Mitt Romney — life after high school
by Paul Mirengoff at Powerline:
What kind of man – not teenager, but man – is Mitt Romney? Consider this episode, recounted by Boston Globe reporters Michael Kranish and Scott Helman in their book The Real Romney:
It was shaping up to be a hard Christmas for Mark and Sheryl Nixon. They had recently moved their family to the Boston area. . .and didn’t know many people. And then. . .they got the kind of phone call every parent dreads. [Their sons] Rob and Reed had been driving back from a youth gathering at the Mormon meeting house. . .Shortly after leaving the parking lot, Reed lost control of the red Oldsmobile minivan. The car sideswiped a utility pole, struck two trees, and. . .flipped over. . . .In a flash, the two Nixon boys, standouts on the high school cross-country team, became quadriplegics. . . .
The family suddenly needed a major addition to their house. They needed a special van to transport their sons. Their financial and emotional burdens were vast. Shortly before the holidays. . .Mark Nixon, a professor of accounting at Bentley University outside Boston, got a call at his office. It was Mitt Romney. He said he wanted to help. Would they be home on Christmas eve?
That morning. . .the Nixons opened their door to find not just Mitt but Ann Romney and their sons. They held large boxes. Inside were a massive stereo system for Rob. . .and a VCR for Reed. They’d also brought Reed a check, not knowing what else to get him. The Romneys stayed for a while. Their sons helped set up Rob’s new stereo. “What a Christmas surprise for the boys,” Sheryl wrote in her journal at the time.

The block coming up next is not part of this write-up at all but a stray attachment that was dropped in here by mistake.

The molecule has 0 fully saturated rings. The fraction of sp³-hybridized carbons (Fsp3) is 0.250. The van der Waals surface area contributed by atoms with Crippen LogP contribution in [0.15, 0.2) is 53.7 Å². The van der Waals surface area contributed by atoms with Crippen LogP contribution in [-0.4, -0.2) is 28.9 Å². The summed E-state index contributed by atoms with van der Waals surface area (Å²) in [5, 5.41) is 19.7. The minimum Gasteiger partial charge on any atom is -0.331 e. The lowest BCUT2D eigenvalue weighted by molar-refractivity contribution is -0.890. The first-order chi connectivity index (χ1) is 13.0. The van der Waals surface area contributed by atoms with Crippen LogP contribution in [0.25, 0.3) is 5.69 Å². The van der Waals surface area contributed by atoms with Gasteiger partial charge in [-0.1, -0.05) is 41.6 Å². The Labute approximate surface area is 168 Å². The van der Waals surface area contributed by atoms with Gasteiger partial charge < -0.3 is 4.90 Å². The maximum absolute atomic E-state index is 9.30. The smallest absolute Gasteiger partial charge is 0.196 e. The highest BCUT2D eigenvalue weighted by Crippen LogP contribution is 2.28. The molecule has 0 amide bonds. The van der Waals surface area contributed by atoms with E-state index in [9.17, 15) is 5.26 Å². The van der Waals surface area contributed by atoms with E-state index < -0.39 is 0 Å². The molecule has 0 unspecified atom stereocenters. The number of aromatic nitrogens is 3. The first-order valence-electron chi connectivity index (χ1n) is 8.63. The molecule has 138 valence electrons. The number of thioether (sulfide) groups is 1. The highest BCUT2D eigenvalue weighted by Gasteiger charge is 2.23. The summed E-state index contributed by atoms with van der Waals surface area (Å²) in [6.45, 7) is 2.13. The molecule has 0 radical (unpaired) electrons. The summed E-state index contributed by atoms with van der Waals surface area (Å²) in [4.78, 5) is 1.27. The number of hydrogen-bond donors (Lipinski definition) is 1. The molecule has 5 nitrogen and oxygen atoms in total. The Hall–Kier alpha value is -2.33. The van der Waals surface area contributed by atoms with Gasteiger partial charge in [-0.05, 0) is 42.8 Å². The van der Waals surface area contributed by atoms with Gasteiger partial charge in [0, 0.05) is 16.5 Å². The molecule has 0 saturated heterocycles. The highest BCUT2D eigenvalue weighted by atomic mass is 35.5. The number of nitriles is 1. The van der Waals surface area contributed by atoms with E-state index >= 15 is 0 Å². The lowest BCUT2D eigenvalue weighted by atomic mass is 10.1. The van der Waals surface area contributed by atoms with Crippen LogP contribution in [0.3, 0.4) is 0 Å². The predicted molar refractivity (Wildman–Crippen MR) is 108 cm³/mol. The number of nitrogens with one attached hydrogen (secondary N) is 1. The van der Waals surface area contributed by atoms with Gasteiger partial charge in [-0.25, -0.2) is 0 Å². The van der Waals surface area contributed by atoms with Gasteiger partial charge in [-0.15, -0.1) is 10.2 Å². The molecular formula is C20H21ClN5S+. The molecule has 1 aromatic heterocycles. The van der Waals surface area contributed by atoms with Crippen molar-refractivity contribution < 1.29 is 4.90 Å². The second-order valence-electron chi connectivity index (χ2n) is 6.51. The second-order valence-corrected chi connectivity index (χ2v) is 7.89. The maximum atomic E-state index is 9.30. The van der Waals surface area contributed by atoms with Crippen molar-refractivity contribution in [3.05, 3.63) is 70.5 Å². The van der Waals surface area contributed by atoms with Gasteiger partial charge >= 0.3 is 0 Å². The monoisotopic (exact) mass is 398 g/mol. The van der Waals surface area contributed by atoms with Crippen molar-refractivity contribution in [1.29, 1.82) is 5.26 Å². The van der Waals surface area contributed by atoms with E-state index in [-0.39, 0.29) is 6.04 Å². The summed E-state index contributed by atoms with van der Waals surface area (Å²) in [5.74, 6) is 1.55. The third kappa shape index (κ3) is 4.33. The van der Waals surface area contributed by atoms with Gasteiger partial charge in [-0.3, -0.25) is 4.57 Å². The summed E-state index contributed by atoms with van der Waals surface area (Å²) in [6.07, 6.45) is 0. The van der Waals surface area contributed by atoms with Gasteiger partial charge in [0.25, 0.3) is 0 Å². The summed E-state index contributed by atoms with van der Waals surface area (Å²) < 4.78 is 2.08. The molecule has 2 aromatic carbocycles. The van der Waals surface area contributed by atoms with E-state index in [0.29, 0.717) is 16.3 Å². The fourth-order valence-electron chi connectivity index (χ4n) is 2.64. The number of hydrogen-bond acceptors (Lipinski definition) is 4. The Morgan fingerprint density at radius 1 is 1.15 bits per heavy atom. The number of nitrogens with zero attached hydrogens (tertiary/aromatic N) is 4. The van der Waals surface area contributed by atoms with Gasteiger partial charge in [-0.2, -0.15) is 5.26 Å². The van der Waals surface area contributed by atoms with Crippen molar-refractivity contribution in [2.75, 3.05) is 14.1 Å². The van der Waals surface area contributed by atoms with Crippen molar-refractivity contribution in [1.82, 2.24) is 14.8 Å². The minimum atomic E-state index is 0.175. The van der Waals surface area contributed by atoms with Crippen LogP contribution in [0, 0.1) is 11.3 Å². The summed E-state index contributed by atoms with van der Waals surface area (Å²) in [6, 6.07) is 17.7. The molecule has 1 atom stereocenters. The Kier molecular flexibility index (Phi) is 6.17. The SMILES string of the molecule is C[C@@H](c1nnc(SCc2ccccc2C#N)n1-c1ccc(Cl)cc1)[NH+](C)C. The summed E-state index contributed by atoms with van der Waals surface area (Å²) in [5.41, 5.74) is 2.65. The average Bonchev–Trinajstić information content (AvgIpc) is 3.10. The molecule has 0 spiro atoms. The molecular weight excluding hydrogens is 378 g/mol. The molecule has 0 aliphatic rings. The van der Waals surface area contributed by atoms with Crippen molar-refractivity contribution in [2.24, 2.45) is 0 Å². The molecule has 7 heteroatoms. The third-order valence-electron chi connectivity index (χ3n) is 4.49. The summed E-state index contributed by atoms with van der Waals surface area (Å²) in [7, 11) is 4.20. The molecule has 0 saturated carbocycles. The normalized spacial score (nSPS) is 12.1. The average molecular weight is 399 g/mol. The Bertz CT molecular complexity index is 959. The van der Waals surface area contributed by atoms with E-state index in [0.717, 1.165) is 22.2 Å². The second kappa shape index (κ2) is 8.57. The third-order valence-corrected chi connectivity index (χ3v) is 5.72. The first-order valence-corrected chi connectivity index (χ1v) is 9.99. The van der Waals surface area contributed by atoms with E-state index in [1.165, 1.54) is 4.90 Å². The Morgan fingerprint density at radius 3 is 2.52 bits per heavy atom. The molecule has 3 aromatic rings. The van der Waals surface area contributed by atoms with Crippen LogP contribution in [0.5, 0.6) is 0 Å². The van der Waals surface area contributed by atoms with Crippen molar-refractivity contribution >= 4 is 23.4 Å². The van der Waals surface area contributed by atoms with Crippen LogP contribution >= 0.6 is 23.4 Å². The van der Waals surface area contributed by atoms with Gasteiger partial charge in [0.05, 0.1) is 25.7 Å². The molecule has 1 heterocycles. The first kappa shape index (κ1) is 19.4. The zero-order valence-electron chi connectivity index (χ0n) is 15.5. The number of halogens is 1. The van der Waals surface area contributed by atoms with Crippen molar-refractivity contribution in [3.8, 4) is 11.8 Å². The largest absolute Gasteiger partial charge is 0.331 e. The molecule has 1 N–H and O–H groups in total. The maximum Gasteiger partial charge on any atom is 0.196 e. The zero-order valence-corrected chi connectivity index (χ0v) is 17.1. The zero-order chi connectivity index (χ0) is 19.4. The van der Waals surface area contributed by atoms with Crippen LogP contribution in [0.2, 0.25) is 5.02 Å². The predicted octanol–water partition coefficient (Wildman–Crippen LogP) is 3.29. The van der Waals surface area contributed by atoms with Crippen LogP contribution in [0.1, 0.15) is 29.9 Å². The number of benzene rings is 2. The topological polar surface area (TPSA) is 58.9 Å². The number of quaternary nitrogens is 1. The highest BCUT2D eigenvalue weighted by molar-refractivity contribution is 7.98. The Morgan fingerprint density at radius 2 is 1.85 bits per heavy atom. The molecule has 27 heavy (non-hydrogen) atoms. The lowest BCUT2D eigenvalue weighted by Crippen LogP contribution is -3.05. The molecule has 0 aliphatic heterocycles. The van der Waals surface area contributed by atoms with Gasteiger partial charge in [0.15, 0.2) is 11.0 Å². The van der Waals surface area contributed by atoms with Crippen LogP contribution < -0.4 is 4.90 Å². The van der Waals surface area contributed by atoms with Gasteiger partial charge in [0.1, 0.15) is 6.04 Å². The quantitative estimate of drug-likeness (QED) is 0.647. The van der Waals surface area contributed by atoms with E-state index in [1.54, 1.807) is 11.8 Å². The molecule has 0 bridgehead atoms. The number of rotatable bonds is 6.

The Nixons were floored. They shared a faith with Romney but didn’t really know him – they weren’t strangers, but neither were they friends. At that point, Romney held no formal leadership position in the Mormon church. He bore no direct ecclesiastical obligation to help. . . .What impressed the Nixons more than anything was that Mitt and Ann, despite their own packed holiday calendars, made a point of delivering the gifts themselves, spending time with family, and, by bringing their children with them, leading by example. . . .
That wasn’t all. Romney had also told Mark not to worry about Rob’s or Reed’s college education; he would pay for it. The Nixons, in the end, didn’t need to help. But Romney continued to quietly lend his hand. He participated in a 5K road race and fund-raiser for Rob and Reed at Bentley the next spring. He contributed substantial financial gifts toward golf tournament fund-raisers in subsequent years. Then, in 2007, when Reed graduated from Bentley with a degree in finance. . .Romney sent him a Bentley desk clock engraved with a special message of congratulation. “It wasn’t, Mark said, a onetime thing.”